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  • The following is a transcript of my Facebook chat tonight with my friend, Y.

    Y: We should have a reunion.

    Me: Let's reunite bra, let's kumbaya it UP!

    Y: Sweat dude, that's sweet lodge. I loved Neuromancer. I did a paper on it about my little religious obsession -- transcendence.

    Me: Yeah, what a great book. Corny every once in a while but mostly exhilarating. The Platonic dream of transcending this existence and existing purely within truth.

    Y: Yes. I thought I reached that state once by playing only the black keys on my grandmother's piano, but then my cousin found me slumped against the wall.

    Me: That still happens to me when I play The Black Keys, especially their new one. I wish that I had high enough grade weed to enjoy the plinking piano song from Eyes Wide Shut. I think maybe that would be a possible route to nirvana.

    Y: But then you would wake up and the dishes would be sky high. I'm actually taking a class with a prof who believes in the transcendent and he said something like that. The title of his book is After The Ecstasy, The Laundry. What do you make of that, besides pancakes?

    Me: I dunno. It seems sort of anticlimactic, no? I mean, OK, that's obvious. But the sentimental way he's going for a kind of down-to-earth "it's not all about enlightenment" is so annoying.

    Y: So does that mean you believe some kind of enlightenment is possible?

    Me: Oh, absolutely.


    Me: I believe that I am. For example, I really have to do laundry. But even though I might not be enlightened, I still believe it is achievable and that some people have been.

    Y: I've been a little cynical of late. Would like spring to bloom in my heart again, but I'm dark and bitter to the core. I'm so dark and bitter to the core I don't even believe in a core. All we are is a complex. LOL

    Me: That doesn't necessarily preclude becoming enlightened. The Buddha didn't believe in a core either. All he was was a simplex.

    Y: Is that a theatre where they only show one movie at a time?

    Me: Exactly. But to see that movie...!

    Y: It's a keeper!

    Me: Rewatchable!

    Y: Enlightening!

    Me: We guarantee you will be thrilled! Delighted! Informed!

    Y: Price of Admission?

    Me: Nothing less than every experience you have ever had, down to even the most trivial or regrettable.

    Y: Can I have some time?

    Me: Yes. But be careful. One time a man asked for some time. "I will see the movie tomorrow," he said. Then tomorrow came and he needed to go fishing. "There is always time," he thought to himself. But it was a poor day for fishing and the people standing nearby mocked him.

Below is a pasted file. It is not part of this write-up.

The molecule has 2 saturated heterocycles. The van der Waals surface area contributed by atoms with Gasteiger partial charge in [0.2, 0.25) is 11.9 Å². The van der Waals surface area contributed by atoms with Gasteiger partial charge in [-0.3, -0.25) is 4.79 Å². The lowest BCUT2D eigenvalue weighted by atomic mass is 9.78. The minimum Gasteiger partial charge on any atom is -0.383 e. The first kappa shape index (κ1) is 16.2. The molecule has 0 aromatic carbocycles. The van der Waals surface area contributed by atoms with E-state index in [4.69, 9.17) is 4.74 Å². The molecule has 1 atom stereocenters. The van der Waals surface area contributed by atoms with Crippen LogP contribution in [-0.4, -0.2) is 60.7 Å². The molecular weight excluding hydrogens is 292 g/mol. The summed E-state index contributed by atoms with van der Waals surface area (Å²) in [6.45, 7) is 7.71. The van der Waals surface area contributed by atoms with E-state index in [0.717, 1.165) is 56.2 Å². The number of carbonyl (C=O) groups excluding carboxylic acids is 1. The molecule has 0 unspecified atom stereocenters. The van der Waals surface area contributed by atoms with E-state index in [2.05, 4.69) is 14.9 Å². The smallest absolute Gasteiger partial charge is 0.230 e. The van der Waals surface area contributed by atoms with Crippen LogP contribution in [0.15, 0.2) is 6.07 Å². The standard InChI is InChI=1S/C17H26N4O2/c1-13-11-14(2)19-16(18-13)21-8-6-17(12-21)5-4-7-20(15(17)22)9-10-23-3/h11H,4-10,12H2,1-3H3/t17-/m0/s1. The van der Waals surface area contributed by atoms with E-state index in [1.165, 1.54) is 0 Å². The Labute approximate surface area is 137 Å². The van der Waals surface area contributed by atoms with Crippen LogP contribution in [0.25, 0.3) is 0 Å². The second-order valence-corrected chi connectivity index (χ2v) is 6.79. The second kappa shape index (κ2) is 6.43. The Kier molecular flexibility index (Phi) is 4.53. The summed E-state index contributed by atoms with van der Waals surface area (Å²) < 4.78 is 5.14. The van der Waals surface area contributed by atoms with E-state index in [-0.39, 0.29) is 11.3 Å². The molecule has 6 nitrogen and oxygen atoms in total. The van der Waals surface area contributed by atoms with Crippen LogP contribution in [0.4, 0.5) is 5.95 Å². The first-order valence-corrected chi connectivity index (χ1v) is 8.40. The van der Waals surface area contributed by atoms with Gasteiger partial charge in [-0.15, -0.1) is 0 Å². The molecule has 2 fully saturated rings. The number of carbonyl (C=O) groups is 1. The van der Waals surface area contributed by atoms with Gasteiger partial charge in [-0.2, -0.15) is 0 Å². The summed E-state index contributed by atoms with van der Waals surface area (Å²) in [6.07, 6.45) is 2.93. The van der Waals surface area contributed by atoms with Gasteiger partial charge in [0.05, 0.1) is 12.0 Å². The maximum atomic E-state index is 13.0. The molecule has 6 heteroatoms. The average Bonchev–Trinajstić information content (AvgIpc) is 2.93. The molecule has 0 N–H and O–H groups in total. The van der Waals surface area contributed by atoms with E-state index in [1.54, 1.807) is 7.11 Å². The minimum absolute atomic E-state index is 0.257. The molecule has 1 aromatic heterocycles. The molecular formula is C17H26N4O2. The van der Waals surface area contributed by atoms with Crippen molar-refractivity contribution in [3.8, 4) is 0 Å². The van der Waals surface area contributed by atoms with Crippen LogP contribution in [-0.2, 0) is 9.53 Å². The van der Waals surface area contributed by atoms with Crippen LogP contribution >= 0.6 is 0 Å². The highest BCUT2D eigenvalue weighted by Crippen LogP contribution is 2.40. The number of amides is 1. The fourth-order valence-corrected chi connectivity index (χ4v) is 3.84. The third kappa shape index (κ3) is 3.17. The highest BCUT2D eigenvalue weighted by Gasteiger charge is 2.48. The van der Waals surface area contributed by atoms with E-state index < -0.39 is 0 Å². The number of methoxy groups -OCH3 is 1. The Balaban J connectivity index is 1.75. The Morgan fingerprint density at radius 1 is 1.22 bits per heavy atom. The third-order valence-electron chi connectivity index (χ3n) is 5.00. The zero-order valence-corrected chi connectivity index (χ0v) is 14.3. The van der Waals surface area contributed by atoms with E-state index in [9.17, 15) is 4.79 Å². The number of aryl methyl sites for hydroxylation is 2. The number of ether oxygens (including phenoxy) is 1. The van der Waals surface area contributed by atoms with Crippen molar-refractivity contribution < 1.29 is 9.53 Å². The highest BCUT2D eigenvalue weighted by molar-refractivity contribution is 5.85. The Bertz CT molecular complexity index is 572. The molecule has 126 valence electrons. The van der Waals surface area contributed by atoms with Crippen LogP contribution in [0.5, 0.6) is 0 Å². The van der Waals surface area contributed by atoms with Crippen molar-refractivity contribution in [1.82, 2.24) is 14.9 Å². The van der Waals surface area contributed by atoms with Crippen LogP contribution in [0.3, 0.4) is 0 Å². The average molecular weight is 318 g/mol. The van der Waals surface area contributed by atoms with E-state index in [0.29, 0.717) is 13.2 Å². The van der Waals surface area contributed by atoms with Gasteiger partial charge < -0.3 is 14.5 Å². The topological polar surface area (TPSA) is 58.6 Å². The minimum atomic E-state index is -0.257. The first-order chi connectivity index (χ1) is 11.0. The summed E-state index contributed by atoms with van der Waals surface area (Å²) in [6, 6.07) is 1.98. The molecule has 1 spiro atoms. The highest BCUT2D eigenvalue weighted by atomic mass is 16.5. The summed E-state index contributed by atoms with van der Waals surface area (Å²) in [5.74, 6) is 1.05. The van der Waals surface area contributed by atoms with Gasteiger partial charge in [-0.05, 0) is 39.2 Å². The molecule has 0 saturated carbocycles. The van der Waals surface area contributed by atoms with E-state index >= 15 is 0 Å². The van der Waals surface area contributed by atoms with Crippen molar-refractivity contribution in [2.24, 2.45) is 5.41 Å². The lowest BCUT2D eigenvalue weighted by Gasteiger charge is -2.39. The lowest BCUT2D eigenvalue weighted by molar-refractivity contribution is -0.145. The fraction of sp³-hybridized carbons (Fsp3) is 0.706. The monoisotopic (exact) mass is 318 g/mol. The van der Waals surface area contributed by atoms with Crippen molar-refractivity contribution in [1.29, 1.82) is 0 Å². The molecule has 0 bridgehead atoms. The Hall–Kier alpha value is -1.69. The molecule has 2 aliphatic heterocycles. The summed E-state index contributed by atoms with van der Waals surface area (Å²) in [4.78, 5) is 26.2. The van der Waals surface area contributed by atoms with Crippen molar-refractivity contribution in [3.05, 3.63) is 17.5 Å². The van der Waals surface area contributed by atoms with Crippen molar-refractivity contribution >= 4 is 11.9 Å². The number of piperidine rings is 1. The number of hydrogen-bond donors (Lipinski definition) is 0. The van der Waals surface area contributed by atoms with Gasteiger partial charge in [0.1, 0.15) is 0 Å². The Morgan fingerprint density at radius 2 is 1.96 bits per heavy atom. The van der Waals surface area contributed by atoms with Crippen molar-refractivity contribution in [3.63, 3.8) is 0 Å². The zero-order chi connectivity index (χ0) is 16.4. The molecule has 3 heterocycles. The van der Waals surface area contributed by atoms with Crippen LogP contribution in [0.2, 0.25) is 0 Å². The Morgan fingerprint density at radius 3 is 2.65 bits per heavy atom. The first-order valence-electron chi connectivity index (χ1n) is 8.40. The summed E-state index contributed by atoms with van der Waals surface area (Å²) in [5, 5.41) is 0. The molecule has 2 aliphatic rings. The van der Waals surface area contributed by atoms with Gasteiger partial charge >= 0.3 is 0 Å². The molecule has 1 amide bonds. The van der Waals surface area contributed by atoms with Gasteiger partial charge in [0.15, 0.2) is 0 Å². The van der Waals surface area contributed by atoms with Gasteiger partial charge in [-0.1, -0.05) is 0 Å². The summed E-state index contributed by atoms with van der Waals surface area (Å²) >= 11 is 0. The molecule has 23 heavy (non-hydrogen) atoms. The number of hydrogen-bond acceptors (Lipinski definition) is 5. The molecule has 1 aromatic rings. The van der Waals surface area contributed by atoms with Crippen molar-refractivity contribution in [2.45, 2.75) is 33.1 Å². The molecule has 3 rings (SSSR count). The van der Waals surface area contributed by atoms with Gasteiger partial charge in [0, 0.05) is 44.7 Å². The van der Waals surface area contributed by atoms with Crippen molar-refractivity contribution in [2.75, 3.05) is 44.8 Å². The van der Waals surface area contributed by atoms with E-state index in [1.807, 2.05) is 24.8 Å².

A Parable.

    Y: There was a man who was a beater. He beat his woman and his cow. Then one day God said I will not reward you for beating so he stopped.

    Me: Bravo!

    Y: God is great. God is merciful. God is Good. You're cool too, though.

    Me: Thank you! Insha'Allah.

    Y: Namaste. So the class I'm taking with the prof who believes is a World Religions class, and I just finished the readings for Christianity. There's this guy in there who knows the Bible like a very small map of an alley.

    Me: Does he quote it for his own purposes? Because if so I would not trust him. Is it a cool thing or a dogmatic thing?

    Y: Cool. Intellectual, not fundamentalist.

    Me: Reflective, no invective. What's the best quote he's fired off?

    Y: He just knows a lot of facts, like how the oldest person in the Bible is Methuselah, and how old he was (980 I think, the poor guy, so little time. . .)

    Me: Yeah, but do you realize Methuselah aged like normal people? For 900 years all he did was watch Jeopardy and complain about Twitter.

    Y: Well, that sounds like a very fulfilling life.

    Me: Towards the end he became pensive. And yet I think in some ways he retained his own little spark of joy. He was always very daring during the "Final Jeopardy" rounds.

    Y: I lost my edge around my 400th and, oh, I guess, like twenty-five. . . Methuselah sure stayed sharp though. What a fellow.

    Me: He kept himself going with chin-ups and crosswords.

    some time passes

    Y: I think Despair came in through the basement window. He's got some kind of torture chamber down there. But he hasn't paid his rent, so I'm calling the cops.

    Me: I know. it's hard to keep it off.

    Y: It's like the happy wave just crashes sometimes. Do you think, as I believe Jung wrote, that death is a healthy interest, "especially for the aging?" Sorry for using you like an oracle. Please take it as a sign of trust. What do you think of the pattern where someone is interested and looks over the edge and gets terrified and swears off and then gets interested again. Is there any profit in looking over the edge?

    Me; I actually think the metaphor is not great because it implies a moment of catastrophe, suicide, or at least a loss of control. I prefer to think of it as something like "having Death as a companion," in the same way that I like to be accompanied by beauty and hope.

    Y: Yeah, I want to have it be my companion, but then I get scared. Any thoughts?

    Me: None. I get scared, too.
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